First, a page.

Ginkaku-ji, the “Temple of the Silver Pavilion,” is a Zen temple in the Sakyo ward of Kyoto, Japan. It is one of the constructions that represent the Higashiyama Culture of Muromachi period. Ashikaga Yoshimasa initiated plans for creating a retirement villa and gardens as early as 1460; and after his death, Yoshimasa would arrange for this property to become a Zen temple.
During the Ōnin War, construction was halted. Despite Yoshimasa’s intention to cover the structure with a distinctive silver-foil overlay, this work was delayed for so long that the plans were never realized before Yoshimasa’s death. The present appearance of the structure is understood to be the same as when Yoshimasa himself last saw it. This “unfinished” appearance illustrates one of the aspects of “wabi-sabi” quality.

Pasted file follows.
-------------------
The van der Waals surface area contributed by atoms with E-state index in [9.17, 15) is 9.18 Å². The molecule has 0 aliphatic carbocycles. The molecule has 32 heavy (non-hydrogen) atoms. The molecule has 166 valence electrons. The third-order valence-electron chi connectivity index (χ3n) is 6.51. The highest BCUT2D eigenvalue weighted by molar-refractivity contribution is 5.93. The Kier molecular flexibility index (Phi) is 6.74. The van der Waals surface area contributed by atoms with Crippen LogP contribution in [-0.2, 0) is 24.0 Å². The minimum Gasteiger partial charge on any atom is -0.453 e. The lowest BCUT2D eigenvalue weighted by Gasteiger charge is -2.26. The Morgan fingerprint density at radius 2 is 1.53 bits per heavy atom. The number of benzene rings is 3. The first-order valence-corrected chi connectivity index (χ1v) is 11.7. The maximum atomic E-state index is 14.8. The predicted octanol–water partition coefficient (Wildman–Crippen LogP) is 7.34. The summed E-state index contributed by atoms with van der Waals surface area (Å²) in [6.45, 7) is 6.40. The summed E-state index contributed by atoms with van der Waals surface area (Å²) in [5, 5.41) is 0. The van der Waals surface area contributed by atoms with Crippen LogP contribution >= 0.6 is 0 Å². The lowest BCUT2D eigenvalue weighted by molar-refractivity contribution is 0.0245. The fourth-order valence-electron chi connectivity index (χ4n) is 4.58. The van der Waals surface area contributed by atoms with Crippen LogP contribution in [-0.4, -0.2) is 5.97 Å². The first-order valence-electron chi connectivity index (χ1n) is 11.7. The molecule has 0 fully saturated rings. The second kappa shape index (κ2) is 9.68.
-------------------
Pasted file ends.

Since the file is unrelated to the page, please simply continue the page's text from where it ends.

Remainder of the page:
Like Kinkaku-ji, Ginkaku-ji was originally built to serve as a place of rest and solitude for the Shogun. During his reign as Shogun, Ashikaga Yoshimasa inspired a new outpouring of traditional culture, which came to be known as Higashiyama Bunka (the Culture of the Eastern Mountain). Having retired to the villa, it is said Yoshimasa sat in the pavilion, contemplating the calm and beauty of the gardens as the Ōnin War worsened and Kyoto was burned to the ground.
Photo Credit: Mikael